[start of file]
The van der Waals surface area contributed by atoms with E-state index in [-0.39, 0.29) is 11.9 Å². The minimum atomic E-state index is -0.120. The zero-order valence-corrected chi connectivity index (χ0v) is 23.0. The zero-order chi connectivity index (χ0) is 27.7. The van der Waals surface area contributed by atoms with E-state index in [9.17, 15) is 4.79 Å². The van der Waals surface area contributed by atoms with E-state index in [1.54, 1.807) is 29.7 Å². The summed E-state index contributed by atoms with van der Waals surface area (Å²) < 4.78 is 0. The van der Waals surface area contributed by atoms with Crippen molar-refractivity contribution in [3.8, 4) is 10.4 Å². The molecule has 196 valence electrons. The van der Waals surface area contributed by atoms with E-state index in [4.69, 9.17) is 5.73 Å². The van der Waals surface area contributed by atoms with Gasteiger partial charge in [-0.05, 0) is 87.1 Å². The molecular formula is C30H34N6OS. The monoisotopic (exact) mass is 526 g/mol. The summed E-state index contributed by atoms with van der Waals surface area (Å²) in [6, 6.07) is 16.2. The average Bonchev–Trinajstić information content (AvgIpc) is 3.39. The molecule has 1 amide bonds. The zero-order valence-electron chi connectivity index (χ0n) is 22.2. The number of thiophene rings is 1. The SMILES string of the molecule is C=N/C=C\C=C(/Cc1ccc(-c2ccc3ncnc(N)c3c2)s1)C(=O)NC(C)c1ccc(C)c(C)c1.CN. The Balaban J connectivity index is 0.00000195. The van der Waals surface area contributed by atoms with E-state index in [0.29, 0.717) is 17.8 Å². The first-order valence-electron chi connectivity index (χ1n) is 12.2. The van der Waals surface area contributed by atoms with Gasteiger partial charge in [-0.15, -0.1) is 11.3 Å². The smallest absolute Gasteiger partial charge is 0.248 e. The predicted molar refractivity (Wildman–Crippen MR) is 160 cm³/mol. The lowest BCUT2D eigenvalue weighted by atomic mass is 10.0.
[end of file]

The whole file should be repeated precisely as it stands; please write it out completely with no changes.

The van der Waals surface area contributed by atoms with E-state index in [-0.39, 0.29) is 11.9 Å². The minimum atomic E-state index is -0.120. The zero-order valence-corrected chi connectivity index (χ0v) is 23.0. The zero-order chi connectivity index (χ0) is 27.7. The van der Waals surface area contributed by atoms with E-state index in [9.17, 15) is 4.79 Å². The van der Waals surface area contributed by atoms with E-state index in [1.54, 1.807) is 29.7 Å². The summed E-state index contributed by atoms with van der Waals surface area (Å²) < 4.78 is 0. The van der Waals surface area contributed by atoms with Crippen molar-refractivity contribution in [3.8, 4) is 10.4 Å². The molecule has 196 valence electrons. The van der Waals surface area contributed by atoms with E-state index in [4.69, 9.17) is 5.73 Å². The van der Waals surface area contributed by atoms with Gasteiger partial charge in [-0.05, 0) is 87.1 Å². The molecular formula is C30H34N6OS. The monoisotopic (exact) mass is 526 g/mol. The summed E-state index contributed by atoms with van der Waals surface area (Å²) in [6, 6.07) is 16.2. The average Bonchev–Trinajstić information content (AvgIpc) is 3.39. The molecule has 1 amide bonds. The zero-order valence-electron chi connectivity index (χ0n) is 22.2. The number of thiophene rings is 1. The SMILES string of the molecule is C=N/C=C\C=C(/Cc1ccc(-c2ccc3ncnc(N)c3c2)s1)C(=O)NC(C)c1ccc(C)c(C)c1.CN. The Balaban J connectivity index is 0.00000195. The van der Waals surface area contributed by atoms with E-state index in [0.29, 0.717) is 17.8 Å². The first-order valence-electron chi connectivity index (χ1n) is 12.2. The van der Waals surface area contributed by atoms with Gasteiger partial charge in [-0.15, -0.1) is 11.3 Å². The smallest absolute Gasteiger partial charge is 0.248 e. The predicted molar refractivity (Wildman–Crippen MR) is 160 cm³/mol. The lowest BCUT2D eigenvalue weighted by atomic mass is 10.0.